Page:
Both in everyday language and religious metaphor, the heart often embodies the true self and is considered to be the seat of emotion in many cultures. Many Muslim thinkers have attempted to clarify the nature of Sufism using its metaphorical image, particularly in the tenth and eleventh centuries.
This book examines the work of Abū Tālib al-Makkī and his wider significance within the Sufi tradition, with a focus on the role of the heart. Analysing his most significant work, Qūt al-qulūb (‘The Nourishment of Hearts’), the author goes beyond an examination of the themes of the book to explore its influence not only in the writing of Sufis, but also of Hanbalī and Jewish scholars.
Providing a comprehensive overview of the world of al-Makkī and presenting extracts from his book on religious characteristics of the heart with selected passages in translation for the first time in English, this book will give readers a better understanding not only of the essential features of Sufism, but also the nature of mysticism and its relation to monotheistic faiths.
Table of Contents
Introduction 1. Abū Tālib al-Makkī: his life, intellectual formation and scholarship 2.Qūt al-qulūb: its religious context, contents and sources 3. Summary of Section 30 of the Qut with Selected Passages in Translation, Part 1 4. Summary of Section 30 of the Qut with Selected Passages in Translation, Part 2 5. Contemporaries of al-Makkī 6. The influences of Al-Makkī, Part 1 7. The influence of Al-Makkī, Part 2 8. Ibn Bāqūdā and al-Hidāya ilā farā'id al-qulūb 9.The Qūt and al-Hidāya: a Muslim-Jewish dialogue? Conclusion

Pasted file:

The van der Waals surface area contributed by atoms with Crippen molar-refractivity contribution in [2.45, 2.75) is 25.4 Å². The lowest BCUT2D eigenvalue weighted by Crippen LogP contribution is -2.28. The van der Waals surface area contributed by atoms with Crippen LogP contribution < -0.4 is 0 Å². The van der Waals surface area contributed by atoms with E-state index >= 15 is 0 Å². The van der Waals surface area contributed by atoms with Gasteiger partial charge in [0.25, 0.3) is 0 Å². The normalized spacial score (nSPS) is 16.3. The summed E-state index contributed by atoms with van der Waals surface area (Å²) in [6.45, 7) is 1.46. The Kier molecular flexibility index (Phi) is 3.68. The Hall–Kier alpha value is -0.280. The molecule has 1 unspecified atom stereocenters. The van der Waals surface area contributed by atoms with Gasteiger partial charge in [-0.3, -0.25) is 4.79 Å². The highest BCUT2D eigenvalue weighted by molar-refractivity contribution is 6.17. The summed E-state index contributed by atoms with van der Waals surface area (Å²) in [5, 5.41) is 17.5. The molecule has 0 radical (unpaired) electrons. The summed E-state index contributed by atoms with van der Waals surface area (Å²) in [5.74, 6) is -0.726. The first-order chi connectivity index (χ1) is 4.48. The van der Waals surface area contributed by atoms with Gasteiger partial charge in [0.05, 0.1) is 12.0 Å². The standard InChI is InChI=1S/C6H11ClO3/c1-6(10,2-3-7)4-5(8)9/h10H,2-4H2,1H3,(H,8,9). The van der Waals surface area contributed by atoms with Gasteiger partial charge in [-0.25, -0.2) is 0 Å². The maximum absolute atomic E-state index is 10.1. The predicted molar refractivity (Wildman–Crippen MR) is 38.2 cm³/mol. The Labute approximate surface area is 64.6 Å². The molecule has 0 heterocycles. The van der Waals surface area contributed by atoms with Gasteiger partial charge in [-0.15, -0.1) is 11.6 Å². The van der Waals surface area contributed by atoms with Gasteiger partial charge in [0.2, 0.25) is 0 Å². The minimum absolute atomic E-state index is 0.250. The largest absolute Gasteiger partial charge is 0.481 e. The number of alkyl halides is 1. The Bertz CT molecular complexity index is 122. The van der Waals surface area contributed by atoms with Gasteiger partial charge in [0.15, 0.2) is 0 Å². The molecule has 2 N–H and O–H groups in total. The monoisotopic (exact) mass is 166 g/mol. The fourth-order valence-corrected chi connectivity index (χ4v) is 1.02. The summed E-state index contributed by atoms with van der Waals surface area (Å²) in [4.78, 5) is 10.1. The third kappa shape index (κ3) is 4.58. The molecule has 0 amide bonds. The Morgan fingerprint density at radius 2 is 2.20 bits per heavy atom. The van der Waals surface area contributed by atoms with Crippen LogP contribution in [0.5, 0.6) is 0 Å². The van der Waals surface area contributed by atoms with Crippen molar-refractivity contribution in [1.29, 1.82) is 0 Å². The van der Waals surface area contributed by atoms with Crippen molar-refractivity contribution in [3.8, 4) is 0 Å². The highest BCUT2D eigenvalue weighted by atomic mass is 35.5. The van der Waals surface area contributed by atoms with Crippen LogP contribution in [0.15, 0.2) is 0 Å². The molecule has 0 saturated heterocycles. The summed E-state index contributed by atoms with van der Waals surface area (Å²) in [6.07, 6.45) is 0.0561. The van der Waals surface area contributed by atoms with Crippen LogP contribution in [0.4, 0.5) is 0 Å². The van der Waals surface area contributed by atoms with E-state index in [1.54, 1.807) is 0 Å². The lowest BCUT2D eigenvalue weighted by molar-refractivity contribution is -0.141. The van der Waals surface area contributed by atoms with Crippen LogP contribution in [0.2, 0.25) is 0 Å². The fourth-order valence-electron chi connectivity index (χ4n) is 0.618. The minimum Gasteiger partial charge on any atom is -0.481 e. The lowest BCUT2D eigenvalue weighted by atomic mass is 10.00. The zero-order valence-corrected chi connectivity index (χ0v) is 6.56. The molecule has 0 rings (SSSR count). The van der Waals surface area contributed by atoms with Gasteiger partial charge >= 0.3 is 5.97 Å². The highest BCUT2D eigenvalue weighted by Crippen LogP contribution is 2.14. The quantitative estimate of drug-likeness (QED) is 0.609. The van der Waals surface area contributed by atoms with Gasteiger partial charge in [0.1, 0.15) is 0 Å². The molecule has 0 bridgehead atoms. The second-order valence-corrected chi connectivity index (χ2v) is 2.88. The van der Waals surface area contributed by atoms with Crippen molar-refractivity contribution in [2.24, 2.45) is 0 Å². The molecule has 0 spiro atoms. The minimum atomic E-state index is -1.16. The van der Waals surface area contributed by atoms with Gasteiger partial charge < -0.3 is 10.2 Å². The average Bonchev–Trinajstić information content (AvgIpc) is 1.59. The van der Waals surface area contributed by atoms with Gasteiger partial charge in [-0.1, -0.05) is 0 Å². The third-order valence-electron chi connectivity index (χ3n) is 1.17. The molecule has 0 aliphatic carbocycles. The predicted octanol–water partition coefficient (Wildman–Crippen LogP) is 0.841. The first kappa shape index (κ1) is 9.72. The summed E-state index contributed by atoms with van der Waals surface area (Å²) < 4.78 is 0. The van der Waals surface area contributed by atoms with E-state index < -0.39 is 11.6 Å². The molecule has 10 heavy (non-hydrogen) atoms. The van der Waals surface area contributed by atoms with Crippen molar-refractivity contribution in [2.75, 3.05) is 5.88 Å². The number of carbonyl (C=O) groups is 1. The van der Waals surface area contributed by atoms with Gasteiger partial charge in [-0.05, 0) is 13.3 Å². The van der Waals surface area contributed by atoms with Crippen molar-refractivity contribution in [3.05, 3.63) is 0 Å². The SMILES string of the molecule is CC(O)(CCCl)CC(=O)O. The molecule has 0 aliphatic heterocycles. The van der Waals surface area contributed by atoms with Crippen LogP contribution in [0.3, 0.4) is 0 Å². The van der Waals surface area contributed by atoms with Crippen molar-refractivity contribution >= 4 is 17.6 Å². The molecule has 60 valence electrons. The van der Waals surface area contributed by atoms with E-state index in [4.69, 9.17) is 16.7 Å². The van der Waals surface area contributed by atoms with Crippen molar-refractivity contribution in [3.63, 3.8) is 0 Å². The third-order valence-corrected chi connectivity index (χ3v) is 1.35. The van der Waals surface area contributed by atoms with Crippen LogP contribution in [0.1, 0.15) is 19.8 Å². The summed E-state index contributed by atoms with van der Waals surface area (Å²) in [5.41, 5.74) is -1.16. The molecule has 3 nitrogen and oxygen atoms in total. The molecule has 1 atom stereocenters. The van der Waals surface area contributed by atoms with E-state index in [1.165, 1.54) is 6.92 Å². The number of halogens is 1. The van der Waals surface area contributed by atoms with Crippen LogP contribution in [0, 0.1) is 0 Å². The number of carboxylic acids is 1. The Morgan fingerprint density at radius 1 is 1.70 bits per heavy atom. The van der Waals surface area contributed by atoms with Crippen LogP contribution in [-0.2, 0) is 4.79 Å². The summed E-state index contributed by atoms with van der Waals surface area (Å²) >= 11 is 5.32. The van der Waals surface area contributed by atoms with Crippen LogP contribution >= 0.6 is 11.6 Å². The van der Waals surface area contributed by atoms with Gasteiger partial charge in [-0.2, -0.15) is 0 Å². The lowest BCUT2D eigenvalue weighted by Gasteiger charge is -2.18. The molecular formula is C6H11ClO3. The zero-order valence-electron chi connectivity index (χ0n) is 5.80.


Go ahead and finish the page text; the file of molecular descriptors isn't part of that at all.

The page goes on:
Saeko Yazaki (PhD, Edin.) is Lord Kelvin Adam Smith Fellow in Religious Studies at the University of Glasgow, and Research Associate at the Centre of Islamic Studies, University of Cambridge. Her research focuses on mysticism and epistemology of religion, the Judaeo-Islamic tradition, and their continuing relevance to the present. She is also pursuing comparative study of monotheistic and non-monotheistic faiths.
Finally, Yazaki has produced a creditable contribution to the history of Islamic thought on a difficult and often enigmatic figure. Her addition (in chaps. three and four) to the still-scarce supply of translations of Abū ālib al-Makkī’s work is laudable and much appreciated, and raises hope that she might make further contributions of this sort. - John Renard, Saint Louis University